# [BlindMath] Geometry help

Shelley Mack smackbrl at gmail.com
Sun Feb 12 19:10:35 UTC 2023

```I agree with much of what John says here, except that I don't think this
holds true for someone just starting out with a new geometric concept. For
a typical high school Geometry student, I would suggest that they have the
tactile graphics they need until they understand the concept. As a basic
example, once a student knows that the interior angles of a triangle add up
to 180, is it necessary for me to draw each triangle for them to find a
missing angle? Not likely. But John is correct for higher mathematics,
especially regarding 3-D tactile graphics. I've cut up countless styrofoam
shapes for my students until they understand a concept. Then the shapes
don't seem to be necessary. As to a student drawing geometry themselves,
I've had a couple who really enjoyed it and did quite well using various
APH materials. Others didn't care for it and didn't seem to get anything
mathematical out of the process. Good luck to the student of the original
poster!

On Sun, Feb 12, 2023 at 12:02 PM John G. Heim via BlindMath <
blindmath at nfbnet.org> wrote:

> Well, its not really an answer to the original question but one way to
> do geometry is to see it in your mind. In fact, in geometry, once you
> get beyond 2 dimensions, you're mostly doing it in your mind whether you
> can see or not. A math text book might make some attempts to show
> pictures of 3 dimensional objects, for example when showing how to
> calculate the volume of a sphere, but mostly that is left to the
> imagination of the student. When you get into the geometry of complex
> numbers, you might put the formulas on paper but you wouldn't attempt to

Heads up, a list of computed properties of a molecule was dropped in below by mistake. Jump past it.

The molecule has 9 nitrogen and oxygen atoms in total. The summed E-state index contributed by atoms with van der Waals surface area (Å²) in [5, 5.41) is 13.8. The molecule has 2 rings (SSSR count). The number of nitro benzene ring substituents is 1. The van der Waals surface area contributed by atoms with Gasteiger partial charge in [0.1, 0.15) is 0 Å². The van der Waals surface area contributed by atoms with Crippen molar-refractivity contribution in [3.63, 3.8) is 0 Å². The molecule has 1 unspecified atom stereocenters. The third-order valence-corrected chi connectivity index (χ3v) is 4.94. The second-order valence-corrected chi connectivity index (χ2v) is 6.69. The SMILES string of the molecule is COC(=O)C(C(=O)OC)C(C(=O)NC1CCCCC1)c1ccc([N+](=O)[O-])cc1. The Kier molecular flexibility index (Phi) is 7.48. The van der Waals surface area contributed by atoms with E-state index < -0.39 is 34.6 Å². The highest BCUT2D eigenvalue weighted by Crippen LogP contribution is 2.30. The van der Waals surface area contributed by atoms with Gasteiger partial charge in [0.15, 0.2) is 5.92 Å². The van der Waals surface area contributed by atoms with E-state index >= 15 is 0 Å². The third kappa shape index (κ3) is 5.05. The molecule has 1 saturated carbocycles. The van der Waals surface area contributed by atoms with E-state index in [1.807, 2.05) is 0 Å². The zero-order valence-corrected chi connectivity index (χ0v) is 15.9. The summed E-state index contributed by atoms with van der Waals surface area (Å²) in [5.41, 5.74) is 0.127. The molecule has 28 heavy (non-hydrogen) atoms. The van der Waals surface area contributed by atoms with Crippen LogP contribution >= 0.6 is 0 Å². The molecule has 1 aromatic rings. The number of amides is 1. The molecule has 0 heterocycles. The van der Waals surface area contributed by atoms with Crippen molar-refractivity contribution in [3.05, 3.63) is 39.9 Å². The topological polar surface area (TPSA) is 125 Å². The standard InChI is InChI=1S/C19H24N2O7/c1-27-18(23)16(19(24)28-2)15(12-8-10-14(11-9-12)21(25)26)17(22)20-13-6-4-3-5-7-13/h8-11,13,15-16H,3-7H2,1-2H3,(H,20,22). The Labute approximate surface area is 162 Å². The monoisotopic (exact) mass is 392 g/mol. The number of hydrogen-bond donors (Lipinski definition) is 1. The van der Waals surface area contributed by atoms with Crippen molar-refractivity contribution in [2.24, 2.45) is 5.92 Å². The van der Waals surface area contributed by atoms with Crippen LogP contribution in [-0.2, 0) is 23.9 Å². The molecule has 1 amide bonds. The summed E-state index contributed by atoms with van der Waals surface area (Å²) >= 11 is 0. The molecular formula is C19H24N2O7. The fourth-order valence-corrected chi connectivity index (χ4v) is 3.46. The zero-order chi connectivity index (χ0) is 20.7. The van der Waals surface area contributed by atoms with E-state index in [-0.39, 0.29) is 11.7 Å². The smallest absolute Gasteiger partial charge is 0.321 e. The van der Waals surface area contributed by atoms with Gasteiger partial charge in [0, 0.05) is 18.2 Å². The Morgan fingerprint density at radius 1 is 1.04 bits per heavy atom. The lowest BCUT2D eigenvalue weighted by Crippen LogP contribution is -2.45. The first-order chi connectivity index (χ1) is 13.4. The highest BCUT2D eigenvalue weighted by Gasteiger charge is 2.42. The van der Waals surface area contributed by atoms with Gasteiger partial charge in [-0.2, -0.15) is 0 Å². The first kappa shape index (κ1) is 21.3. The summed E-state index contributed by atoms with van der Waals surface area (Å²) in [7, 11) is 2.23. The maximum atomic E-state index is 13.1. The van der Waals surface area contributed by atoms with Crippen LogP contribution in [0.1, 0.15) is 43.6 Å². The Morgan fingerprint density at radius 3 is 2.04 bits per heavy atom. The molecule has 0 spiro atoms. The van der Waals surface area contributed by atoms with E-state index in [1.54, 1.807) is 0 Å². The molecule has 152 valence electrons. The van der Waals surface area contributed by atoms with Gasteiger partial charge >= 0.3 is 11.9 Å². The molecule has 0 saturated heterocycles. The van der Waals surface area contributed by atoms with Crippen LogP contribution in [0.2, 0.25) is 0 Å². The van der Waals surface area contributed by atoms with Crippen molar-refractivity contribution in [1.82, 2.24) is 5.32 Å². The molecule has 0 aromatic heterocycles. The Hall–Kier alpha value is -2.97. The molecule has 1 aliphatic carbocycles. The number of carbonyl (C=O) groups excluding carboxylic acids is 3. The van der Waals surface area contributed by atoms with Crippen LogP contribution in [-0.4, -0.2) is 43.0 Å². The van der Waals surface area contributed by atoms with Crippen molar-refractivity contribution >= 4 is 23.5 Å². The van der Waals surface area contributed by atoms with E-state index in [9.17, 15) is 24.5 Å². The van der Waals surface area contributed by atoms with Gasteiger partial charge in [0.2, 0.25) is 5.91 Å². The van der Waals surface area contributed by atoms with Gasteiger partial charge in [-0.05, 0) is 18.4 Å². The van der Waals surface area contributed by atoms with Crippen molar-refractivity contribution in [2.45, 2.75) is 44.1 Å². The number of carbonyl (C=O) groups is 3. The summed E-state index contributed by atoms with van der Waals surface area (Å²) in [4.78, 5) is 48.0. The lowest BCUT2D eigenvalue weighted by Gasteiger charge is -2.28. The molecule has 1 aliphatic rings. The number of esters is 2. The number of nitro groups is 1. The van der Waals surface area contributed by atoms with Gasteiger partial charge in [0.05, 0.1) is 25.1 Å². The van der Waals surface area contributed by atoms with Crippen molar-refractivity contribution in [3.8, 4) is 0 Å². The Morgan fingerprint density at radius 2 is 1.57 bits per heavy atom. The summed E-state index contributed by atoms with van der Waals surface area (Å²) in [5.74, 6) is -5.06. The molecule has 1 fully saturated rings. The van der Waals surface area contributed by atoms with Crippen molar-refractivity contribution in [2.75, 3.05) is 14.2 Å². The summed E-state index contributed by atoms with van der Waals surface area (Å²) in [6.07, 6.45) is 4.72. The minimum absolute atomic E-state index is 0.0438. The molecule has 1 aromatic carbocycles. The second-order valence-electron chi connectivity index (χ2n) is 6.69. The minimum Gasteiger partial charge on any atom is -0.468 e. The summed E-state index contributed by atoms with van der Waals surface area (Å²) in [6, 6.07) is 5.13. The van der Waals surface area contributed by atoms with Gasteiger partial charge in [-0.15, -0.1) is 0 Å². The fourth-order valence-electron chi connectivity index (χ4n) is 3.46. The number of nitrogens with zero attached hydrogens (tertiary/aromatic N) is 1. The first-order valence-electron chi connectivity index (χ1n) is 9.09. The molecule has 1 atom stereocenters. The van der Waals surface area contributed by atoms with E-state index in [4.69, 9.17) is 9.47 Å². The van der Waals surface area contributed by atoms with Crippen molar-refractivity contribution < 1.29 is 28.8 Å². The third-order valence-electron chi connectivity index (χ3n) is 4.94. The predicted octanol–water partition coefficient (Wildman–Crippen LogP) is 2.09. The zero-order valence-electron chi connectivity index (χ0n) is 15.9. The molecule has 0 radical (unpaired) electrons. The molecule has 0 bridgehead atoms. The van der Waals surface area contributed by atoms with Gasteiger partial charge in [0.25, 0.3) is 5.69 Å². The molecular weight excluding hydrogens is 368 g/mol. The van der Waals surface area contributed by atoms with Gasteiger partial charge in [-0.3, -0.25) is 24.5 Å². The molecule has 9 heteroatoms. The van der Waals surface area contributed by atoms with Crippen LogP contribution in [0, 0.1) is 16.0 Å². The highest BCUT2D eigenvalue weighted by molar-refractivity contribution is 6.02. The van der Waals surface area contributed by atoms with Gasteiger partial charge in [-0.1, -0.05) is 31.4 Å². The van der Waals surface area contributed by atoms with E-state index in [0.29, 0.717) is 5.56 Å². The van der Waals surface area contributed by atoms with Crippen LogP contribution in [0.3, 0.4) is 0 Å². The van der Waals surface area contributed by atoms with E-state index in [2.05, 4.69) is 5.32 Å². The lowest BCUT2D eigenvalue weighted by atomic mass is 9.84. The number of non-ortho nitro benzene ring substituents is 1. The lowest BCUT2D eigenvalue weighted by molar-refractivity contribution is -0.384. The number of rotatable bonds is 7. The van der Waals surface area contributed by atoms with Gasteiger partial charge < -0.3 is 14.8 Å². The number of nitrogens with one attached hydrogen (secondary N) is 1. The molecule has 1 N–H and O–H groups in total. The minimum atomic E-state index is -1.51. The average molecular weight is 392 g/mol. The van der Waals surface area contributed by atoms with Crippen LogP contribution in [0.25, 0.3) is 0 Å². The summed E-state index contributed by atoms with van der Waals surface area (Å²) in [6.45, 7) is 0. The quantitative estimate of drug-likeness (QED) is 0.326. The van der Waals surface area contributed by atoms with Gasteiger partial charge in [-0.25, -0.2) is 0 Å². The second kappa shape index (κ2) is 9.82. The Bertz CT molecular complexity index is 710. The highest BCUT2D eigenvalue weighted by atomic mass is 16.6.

> draw the solution. And, of course, at higher levels, objects beyond 3
> dimentions are always imagined in one's head. Multi-dimentional geometry
> is a big deal these days because it is used in areas of physics like
> super string theory and super gravity theory.
>
> My experience is that having to draw geometric figures is a liability.
> Some time ago I proposed a geometry problem on a chat list for
> mathematicians and the onese who did it in their head were much more
> successful than those that insisted in drawing it. Of course, I invented
> the puzzle myself and solved it without drawing it.
>
> Again, it doesn't really answer the original question it's just that I'm
> uncomfortable saying you can't do geometry without a physical model. If
> you get far enough in math, you have to do that.
>
>
> On 2/11/23 18:11, John Gardner via BlindMath wrote:
> > The important message here is that you need to see the image to do
> geometry. If you cannot see it visually, you need to see it with your
> fingers. None of your present tools give an image. So you cannot do
> geometry with these tools.
> >
> > -----Original Message-----
> > From: BlindMath <blindmath-bounces at nfbnet.org> On Behalf Of Robert
> Jaquiss via BlindMath
> > Sent: Saturday, February 11, 2023 2:56 PM
> > To: 'Blind Math list for those interested in mathematics' <
> blindmath at nfbnet.org>
> > Cc: rjaquiss at earthlink.net
> > Subject: Re: [BlindMath] Geometry help
> >
> > Hello:
> >
> >       There are three solutions I can think of:
> > 1. APH sells the Draftsman system for creating raised line images. There
> are accessories that when used with the Draftsman allow the user to draw
> precise images. A student should be able to complete his/her homework or an
> aide can copy drawings from a board.
> > 2. The SwellForm machine with SwellTouch paper from American Thermoform
> allows sighted teachers or aides to draw or copy images onto SwellTouch
> paper. When the SwellTouch paper is processed by the SwellForm machine, any
> black areas will raise.
> > 3. ViewPlus Technologies sells embossers capable of creating raised
> images.
> > Hope this helps.
> >
> > Regards,
> >
> > Robert
> >
> >
> >
> > -----Original Message-----
> > From: BlindMath <blindmath-bounces at nfbnet.org> On Behalf Of Sonya
> Lawrence via BlindMath
> > Sent: Saturday, February 11, 2023 5:31 AM
> > To: blindmath at nfbnet.org
> > Cc: Sonya Lawrence <sflawrence1 at gmail.com>
> > Subject: [BlindMath] Geometry help
> >
> > Hello:
> > I am interested in obtaining an accessibility plan to share with my
> son’s  school to support his learning in a High School Geometry class.  He
> calculator. Unfortunately, no one seems to know how to use these or other
> tools to make graphs, charts, angles, and other geometry activities
> meaningfully accessible to him. I appreciate your help.
> >
> > Sonya
> > Sent from my iPhone
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> --
> John .G. Heim
> jheim at math.wisc.edu
>
>
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